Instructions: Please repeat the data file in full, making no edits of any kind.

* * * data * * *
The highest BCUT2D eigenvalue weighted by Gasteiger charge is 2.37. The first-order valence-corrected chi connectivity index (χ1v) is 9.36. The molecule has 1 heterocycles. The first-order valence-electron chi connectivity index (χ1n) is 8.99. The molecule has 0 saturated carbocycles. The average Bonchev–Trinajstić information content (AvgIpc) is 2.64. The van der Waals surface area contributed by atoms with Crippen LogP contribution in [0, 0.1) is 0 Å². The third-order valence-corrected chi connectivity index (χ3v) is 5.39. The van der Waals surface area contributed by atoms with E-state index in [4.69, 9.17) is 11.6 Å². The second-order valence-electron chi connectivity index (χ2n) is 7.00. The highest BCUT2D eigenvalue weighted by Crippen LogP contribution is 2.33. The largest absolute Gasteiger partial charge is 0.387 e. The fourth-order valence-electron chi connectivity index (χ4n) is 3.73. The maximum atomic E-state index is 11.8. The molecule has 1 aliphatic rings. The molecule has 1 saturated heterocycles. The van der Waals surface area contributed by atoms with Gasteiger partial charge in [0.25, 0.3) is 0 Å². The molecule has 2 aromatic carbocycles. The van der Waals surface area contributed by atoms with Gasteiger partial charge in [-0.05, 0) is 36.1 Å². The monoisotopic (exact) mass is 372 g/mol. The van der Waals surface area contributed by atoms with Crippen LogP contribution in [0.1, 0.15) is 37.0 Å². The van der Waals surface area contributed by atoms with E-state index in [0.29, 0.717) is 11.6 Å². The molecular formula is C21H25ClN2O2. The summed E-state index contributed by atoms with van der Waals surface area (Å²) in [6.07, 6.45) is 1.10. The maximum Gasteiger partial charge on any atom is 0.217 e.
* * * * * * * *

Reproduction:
The highest BCUT2D eigenvalue weighted by Gasteiger charge is 2.37. The first-order valence-corrected chi connectivity index (χ1v) is 9.36. The molecule has 1 heterocycles. The first-order valence-electron chi connectivity index (χ1n) is 8.99. The molecule has 0 saturated carbocycles. The average Bonchev–Trinajstić information content (AvgIpc) is 2.64. The van der Waals surface area contributed by atoms with Crippen LogP contribution in [0, 0.1) is 0 Å². The third-order valence-corrected chi connectivity index (χ3v) is 5.39. The van der Waals surface area contributed by atoms with E-state index in [4.69, 9.17) is 11.6 Å². The second-order valence-electron chi connectivity index (χ2n) is 7.00. The highest BCUT2D eigenvalue weighted by Crippen LogP contribution is 2.33. The largest absolute Gasteiger partial charge is 0.387 e. The fourth-order valence-electron chi connectivity index (χ4n) is 3.73. The maximum atomic E-state index is 11.8. The molecule has 1 aliphatic rings. The molecule has 1 saturated heterocycles. The van der Waals surface area contributed by atoms with Gasteiger partial charge in [0.25, 0.3) is 0 Å². The molecule has 2 aromatic carbocycles. The van der Waals surface area contributed by atoms with Gasteiger partial charge in [-0.05, 0) is 36.1 Å². The monoisotopic (exact) mass is 372 g/mol. The van der Waals surface area contributed by atoms with Crippen LogP contribution in [0.1, 0.15) is 37.0 Å². The van der Waals surface area contributed by atoms with E-state index in [0.29, 0.717) is 11.6 Å². The molecular formula is C21H25ClN2O2. The summed E-state index contributed by atoms with van der Waals surface area (Å²) in [6.07, 6.45) is 1.10. The maximum Gasteiger partial charge on any atom is 0.217 e.